In addition to his assignment to the Family Division, Judge Beagle also presides over truancy proceedings, and the Family Dependency Drug Court. Mr. Battles has served as the Friend of the Court director since 2006. Prior to that, he represented children in the Family Drug Court, and worked as a managing attorney handling child abuse and neglect cases.

Both men utilized their resources and assembled a partnership that included the State Court Administrative Office, the Office of Child Support, the Genesee County Prosecutor’s Office, the Department of Health and Human Services, and Hurley Medical Center.

Hurley Medical Center provided the vital missing component-early access to the parents who would benefit from the program. Rather than waiting until after the child is born, staff at Hurley are able to provide information to eligible participants at their prenatal appointments, thus beginning the process well before the child is born.

This program has been a success. In the first year, more than 500 families met with Friend of the Court employees for educational sessions at Hurley Medical Center. A recently released report indicates that paternity was frequently established when the child was two months old, rather than at age 3, the average age under the traditional system.

Establishing paternity early in a child’s life allows fathers to be involved from the beginning with custody, parenting time, and support orders all entered for the benefit of the child. Studies have shown that parents who have frequent and regular parenting time with their children are more willing to provide support for their children. Establishing custody and parenting time orders as well as a support order increases the likelihood that the parent will pay their child support.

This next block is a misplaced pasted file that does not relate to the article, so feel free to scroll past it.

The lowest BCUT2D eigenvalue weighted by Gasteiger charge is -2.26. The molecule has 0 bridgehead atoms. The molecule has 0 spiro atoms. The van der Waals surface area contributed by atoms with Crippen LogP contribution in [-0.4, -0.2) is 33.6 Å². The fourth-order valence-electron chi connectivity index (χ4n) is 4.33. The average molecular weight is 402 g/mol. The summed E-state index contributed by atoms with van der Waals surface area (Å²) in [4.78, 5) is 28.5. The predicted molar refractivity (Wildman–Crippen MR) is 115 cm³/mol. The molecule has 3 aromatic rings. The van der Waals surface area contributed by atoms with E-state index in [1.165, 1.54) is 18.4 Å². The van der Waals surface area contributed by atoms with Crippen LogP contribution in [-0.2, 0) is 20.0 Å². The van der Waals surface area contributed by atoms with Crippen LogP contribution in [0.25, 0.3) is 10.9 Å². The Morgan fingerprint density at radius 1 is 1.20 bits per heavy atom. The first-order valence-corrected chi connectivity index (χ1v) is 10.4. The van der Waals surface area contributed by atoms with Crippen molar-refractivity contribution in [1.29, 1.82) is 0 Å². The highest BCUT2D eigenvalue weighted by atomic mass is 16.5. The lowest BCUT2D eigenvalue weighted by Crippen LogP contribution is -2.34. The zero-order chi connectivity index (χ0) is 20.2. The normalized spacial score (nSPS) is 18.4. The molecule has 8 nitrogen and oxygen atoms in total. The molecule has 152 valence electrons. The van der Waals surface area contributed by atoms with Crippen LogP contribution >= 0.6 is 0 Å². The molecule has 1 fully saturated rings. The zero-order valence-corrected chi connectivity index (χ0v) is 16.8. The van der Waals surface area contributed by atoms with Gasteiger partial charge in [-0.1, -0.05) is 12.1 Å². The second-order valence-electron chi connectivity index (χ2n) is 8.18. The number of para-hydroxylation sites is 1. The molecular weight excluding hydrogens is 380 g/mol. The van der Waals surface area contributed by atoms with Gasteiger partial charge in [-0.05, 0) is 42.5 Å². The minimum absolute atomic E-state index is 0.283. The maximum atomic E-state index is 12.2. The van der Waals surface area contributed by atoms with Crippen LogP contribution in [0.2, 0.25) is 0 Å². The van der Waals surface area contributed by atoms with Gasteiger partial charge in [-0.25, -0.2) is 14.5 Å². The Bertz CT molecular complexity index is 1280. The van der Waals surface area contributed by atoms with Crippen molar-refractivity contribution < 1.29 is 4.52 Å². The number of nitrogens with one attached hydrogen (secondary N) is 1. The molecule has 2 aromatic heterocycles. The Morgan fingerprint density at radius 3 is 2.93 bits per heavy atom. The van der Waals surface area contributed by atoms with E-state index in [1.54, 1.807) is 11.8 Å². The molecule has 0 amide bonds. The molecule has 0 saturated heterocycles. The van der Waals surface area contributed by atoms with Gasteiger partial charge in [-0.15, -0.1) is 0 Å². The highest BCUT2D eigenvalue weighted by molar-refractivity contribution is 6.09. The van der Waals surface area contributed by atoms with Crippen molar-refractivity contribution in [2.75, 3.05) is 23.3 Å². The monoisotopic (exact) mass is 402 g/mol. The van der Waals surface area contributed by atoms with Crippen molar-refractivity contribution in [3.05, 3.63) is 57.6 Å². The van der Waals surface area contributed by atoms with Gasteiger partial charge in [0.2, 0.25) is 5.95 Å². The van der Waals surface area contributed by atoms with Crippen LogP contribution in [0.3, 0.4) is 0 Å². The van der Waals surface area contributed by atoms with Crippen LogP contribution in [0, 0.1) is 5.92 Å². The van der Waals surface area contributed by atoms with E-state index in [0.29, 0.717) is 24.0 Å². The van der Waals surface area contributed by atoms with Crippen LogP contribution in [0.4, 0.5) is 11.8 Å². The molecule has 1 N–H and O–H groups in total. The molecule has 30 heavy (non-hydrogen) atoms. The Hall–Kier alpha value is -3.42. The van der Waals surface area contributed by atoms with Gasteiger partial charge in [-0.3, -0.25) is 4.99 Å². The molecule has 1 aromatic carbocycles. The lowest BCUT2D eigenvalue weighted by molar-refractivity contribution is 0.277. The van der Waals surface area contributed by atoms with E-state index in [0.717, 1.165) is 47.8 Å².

ADAPT also provides for a less adversarial process than the traditional process for establishing paternity. Rather than filing a lawsuit the parties participating in the program sign an ADAPT waiver. An informal meeting takes place approximately four weeks after the child is born where the parties work together with the Friend of the Court, the prosecutor’s office, and the Court to come to an agreement on custody, parenting time, and child support.

If the parties are able to reach an agreement, they are eligible for further services through the program. These services can include anger management, substance abuse counseling, educational services, and job training, all depending on the needs of the parties.

Oakland County Lawyers

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When a Divorced Parent Wants to Move Out-of-State

One of the most difficult situations in divorce is when one parent plans to move out-of-state with the children. Without a family court judge’s approval, a change of domicile is disallowed.

Recent Case

Family courts frequently struggle with change of domicile motions. The Michigan Court of Appeals recently published a case that highlights some of the questionable parental decisions that follow in the wake of divorce.

In Yachcik v Yachcik, seven years after her divorce, mother fell in love with and married a man who worked and lived in Pennsylvania.  So she requested leave from the Alpena County Family Court to take her son with her to her new husband’s out-of-state home.

Under the child custody act, a parent cannot move the minor children’s residence out-of-state, or more than 100-miles, without permission of the family court.

Mother’s motion offered the child’s father parenting time consisting of 10-weeks in the summer, Thanksgiving and Christmas breaks, and most of the child’s other school-related holidays. At the hearing on Mother’s motion, the usual “better life” proofs were offered to the lower court.

Mother and her witnesses testified that she had a job at a Cadillac dealership waiting for her in Pennsylvania; her son was admitted to the local private Catholic high school; mother would have more resources to allocate to her son due to the savings realized by not having to maintain two separate households, not to mention the elimination of frequent travel.

Unpersuaded, the court denied the motion, but offered mother the same parenting schedule she proposed for father if she elected to move to Pennsylvania without her son. During the hearing, Mother indicated to the lower court that she was moving regardless of the court’s ruling on her motion.